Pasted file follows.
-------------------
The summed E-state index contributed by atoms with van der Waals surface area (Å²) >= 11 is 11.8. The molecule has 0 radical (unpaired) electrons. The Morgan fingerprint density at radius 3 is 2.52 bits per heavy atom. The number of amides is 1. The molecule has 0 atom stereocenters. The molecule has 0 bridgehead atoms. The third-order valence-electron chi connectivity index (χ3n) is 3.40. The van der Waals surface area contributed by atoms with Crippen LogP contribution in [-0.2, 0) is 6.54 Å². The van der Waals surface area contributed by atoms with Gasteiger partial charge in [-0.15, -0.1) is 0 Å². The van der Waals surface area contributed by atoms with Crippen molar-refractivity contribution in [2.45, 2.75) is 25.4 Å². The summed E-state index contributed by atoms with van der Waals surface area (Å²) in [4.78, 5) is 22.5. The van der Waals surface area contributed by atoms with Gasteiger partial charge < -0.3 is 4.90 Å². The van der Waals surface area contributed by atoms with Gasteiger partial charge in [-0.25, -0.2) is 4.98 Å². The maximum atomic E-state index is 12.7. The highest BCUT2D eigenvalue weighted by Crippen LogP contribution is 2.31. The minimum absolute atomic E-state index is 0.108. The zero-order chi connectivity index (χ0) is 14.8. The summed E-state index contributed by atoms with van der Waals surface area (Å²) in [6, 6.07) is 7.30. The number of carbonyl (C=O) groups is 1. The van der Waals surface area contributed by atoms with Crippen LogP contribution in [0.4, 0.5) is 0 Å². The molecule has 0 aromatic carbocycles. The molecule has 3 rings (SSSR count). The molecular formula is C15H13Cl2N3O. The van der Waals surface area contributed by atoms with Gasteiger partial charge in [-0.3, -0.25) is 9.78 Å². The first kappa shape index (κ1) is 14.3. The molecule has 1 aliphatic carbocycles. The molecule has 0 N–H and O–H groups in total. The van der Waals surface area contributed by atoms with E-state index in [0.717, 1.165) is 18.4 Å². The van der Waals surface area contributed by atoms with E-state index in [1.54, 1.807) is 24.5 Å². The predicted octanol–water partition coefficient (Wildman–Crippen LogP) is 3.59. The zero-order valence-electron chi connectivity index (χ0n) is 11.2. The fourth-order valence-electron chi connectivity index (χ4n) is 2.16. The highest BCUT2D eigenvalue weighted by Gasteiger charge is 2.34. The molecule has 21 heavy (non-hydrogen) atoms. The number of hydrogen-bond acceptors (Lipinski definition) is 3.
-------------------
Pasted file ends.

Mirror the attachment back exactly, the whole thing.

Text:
The summed E-state index contributed by atoms with van der Waals surface area (Å²) >= 11 is 11.8. The molecule has 0 radical (unpaired) electrons. The Morgan fingerprint density at radius 3 is 2.52 bits per heavy atom. The number of amides is 1. The molecule has 0 atom stereocenters. The molecule has 0 bridgehead atoms. The third-order valence-electron chi connectivity index (χ3n) is 3.40. The van der Waals surface area contributed by atoms with Crippen LogP contribution in [-0.2, 0) is 6.54 Å². The van der Waals surface area contributed by atoms with Gasteiger partial charge in [-0.15, -0.1) is 0 Å². The van der Waals surface area contributed by atoms with Crippen molar-refractivity contribution in [2.45, 2.75) is 25.4 Å². The summed E-state index contributed by atoms with van der Waals surface area (Å²) in [4.78, 5) is 22.5. The van der Waals surface area contributed by atoms with Gasteiger partial charge < -0.3 is 4.90 Å². The van der Waals surface area contributed by atoms with Gasteiger partial charge in [-0.25, -0.2) is 4.98 Å². The maximum atomic E-state index is 12.7. The highest BCUT2D eigenvalue weighted by Crippen LogP contribution is 2.31. The minimum absolute atomic E-state index is 0.108. The zero-order chi connectivity index (χ0) is 14.8. The summed E-state index contributed by atoms with van der Waals surface area (Å²) in [6, 6.07) is 7.30. The number of carbonyl (C=O) groups is 1. The van der Waals surface area contributed by atoms with Crippen LogP contribution in [0.4, 0.5) is 0 Å². The molecule has 0 aromatic carbocycles. The molecule has 3 rings (SSSR count). The molecular formula is C15H13Cl2N3O. The van der Waals surface area contributed by atoms with Gasteiger partial charge in [-0.3, -0.25) is 9.78 Å². The first kappa shape index (κ1) is 14.3. The molecule has 1 aliphatic carbocycles. The molecule has 0 N–H and O–H groups in total. The van der Waals surface area contributed by atoms with E-state index in [0.717, 1.165) is 18.4 Å². The van der Waals surface area contributed by atoms with E-state index in [1.54, 1.807) is 24.5 Å². The predicted octanol–water partition coefficient (Wildman–Crippen LogP) is 3.59. The zero-order valence-electron chi connectivity index (χ0n) is 11.2. The fourth-order valence-electron chi connectivity index (χ4n) is 2.16. The highest BCUT2D eigenvalue weighted by Gasteiger charge is 2.34. The molecule has 21 heavy (non-hydrogen) atoms. The number of hydrogen-bond acceptors (Lipinski definition) is 3.